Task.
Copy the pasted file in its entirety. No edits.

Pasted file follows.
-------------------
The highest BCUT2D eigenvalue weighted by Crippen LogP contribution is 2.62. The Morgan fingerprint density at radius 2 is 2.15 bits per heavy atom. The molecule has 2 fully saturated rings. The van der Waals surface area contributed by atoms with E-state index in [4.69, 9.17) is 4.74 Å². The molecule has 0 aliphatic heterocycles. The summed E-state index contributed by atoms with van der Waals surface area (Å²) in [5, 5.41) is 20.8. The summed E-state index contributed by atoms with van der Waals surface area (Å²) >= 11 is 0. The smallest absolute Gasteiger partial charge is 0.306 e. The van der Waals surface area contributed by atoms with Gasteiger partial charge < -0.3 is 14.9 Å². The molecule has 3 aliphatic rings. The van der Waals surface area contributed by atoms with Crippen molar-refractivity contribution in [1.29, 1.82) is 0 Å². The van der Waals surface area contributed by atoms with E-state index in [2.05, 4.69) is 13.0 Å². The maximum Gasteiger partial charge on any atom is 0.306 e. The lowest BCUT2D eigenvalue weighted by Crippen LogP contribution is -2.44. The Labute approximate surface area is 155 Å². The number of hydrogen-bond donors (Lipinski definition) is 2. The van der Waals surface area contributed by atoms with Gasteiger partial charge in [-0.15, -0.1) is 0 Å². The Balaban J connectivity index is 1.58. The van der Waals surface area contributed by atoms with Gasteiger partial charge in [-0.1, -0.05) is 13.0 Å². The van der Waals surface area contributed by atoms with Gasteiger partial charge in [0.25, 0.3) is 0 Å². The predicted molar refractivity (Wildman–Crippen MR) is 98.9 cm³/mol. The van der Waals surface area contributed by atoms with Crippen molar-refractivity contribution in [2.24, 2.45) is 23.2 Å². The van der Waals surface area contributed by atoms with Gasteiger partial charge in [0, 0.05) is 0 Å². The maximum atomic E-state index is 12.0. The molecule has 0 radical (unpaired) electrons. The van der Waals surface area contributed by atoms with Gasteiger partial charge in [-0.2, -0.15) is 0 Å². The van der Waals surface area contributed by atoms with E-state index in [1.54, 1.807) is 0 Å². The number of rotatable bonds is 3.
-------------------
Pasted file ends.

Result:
The highest BCUT2D eigenvalue weighted by Crippen LogP contribution is 2.62. The Morgan fingerprint density at radius 2 is 2.15 bits per heavy atom. The molecule has 2 fully saturated rings. The van der Waals surface area contributed by atoms with E-state index in [4.69, 9.17) is 4.74 Å². The molecule has 0 aliphatic heterocycles. The summed E-state index contributed by atoms with van der Waals surface area (Å²) in [5, 5.41) is 20.8. The summed E-state index contributed by atoms with van der Waals surface area (Å²) >= 11 is 0. The smallest absolute Gasteiger partial charge is 0.306 e. The van der Waals surface area contributed by atoms with Gasteiger partial charge < -0.3 is 14.9 Å². The molecule has 3 aliphatic rings. The van der Waals surface area contributed by atoms with Crippen molar-refractivity contribution in [1.29, 1.82) is 0 Å². The van der Waals surface area contributed by atoms with E-state index in [2.05, 4.69) is 13.0 Å². The maximum Gasteiger partial charge on any atom is 0.306 e. The lowest BCUT2D eigenvalue weighted by Crippen LogP contribution is -2.44. The Labute approximate surface area is 155 Å². The number of hydrogen-bond donors (Lipinski definition) is 2. The van der Waals surface area contributed by atoms with Gasteiger partial charge in [-0.15, -0.1) is 0 Å². The Balaban J connectivity index is 1.58. The van der Waals surface area contributed by atoms with Gasteiger partial charge in [-0.1, -0.05) is 13.0 Å². The van der Waals surface area contributed by atoms with Gasteiger partial charge in [0.25, 0.3) is 0 Å². The predicted molar refractivity (Wildman–Crippen MR) is 98.9 cm³/mol. The van der Waals surface area contributed by atoms with Crippen molar-refractivity contribution in [2.24, 2.45) is 23.2 Å². The van der Waals surface area contributed by atoms with Gasteiger partial charge in [0, 0.05) is 0 Å². The maximum atomic E-state index is 12.0. The molecule has 0 radical (unpaired) electrons. The van der Waals surface area contributed by atoms with Gasteiger partial charge in [-0.2, -0.15) is 0 Å². The van der Waals surface area contributed by atoms with E-state index in [1.54, 1.807) is 0 Å². The number of rotatable bonds is 3.